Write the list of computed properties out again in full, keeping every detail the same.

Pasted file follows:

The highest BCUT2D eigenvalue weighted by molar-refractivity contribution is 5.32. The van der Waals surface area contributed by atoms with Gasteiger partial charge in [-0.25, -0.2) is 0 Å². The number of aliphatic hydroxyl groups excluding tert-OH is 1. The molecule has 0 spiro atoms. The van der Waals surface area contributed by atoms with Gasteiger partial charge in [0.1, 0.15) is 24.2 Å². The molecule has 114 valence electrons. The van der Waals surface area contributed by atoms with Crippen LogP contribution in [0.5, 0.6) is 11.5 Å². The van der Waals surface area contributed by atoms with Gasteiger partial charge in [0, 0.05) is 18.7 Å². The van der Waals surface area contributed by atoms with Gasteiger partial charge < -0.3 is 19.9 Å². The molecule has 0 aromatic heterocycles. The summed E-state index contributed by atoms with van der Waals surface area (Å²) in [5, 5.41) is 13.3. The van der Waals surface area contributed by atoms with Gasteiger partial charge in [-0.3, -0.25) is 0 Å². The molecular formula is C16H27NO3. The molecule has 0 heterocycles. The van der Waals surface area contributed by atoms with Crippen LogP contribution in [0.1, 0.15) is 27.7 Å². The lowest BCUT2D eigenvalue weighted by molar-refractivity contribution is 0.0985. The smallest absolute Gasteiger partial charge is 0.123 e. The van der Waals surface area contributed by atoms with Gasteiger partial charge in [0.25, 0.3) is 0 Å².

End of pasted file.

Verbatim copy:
The highest BCUT2D eigenvalue weighted by molar-refractivity contribution is 5.32. The van der Waals surface area contributed by atoms with Gasteiger partial charge in [-0.25, -0.2) is 0 Å². The number of aliphatic hydroxyl groups excluding tert-OH is 1. The molecule has 0 spiro atoms. The van der Waals surface area contributed by atoms with Gasteiger partial charge in [0.1, 0.15) is 24.2 Å². The molecule has 114 valence electrons. The van der Waals surface area contributed by atoms with Crippen LogP contribution in [0.5, 0.6) is 11.5 Å². The van der Waals surface area contributed by atoms with Gasteiger partial charge in [0, 0.05) is 18.7 Å². The van der Waals surface area contributed by atoms with Gasteiger partial charge < -0.3 is 19.9 Å². The molecule has 0 aromatic heterocycles. The summed E-state index contributed by atoms with van der Waals surface area (Å²) in [5, 5.41) is 13.3. The van der Waals surface area contributed by atoms with Gasteiger partial charge in [-0.3, -0.25) is 0 Å². The molecular formula is C16H27NO3. The molecule has 0 heterocycles. The van der Waals surface area contributed by atoms with Crippen LogP contribution in [0.1, 0.15) is 27.7 Å². The lowest BCUT2D eigenvalue weighted by molar-refractivity contribution is 0.0985. The smallest absolute Gasteiger partial charge is 0.123 e. The van der Waals surface area contributed by atoms with Gasteiger partial charge in [0.25, 0.3) is 0 Å².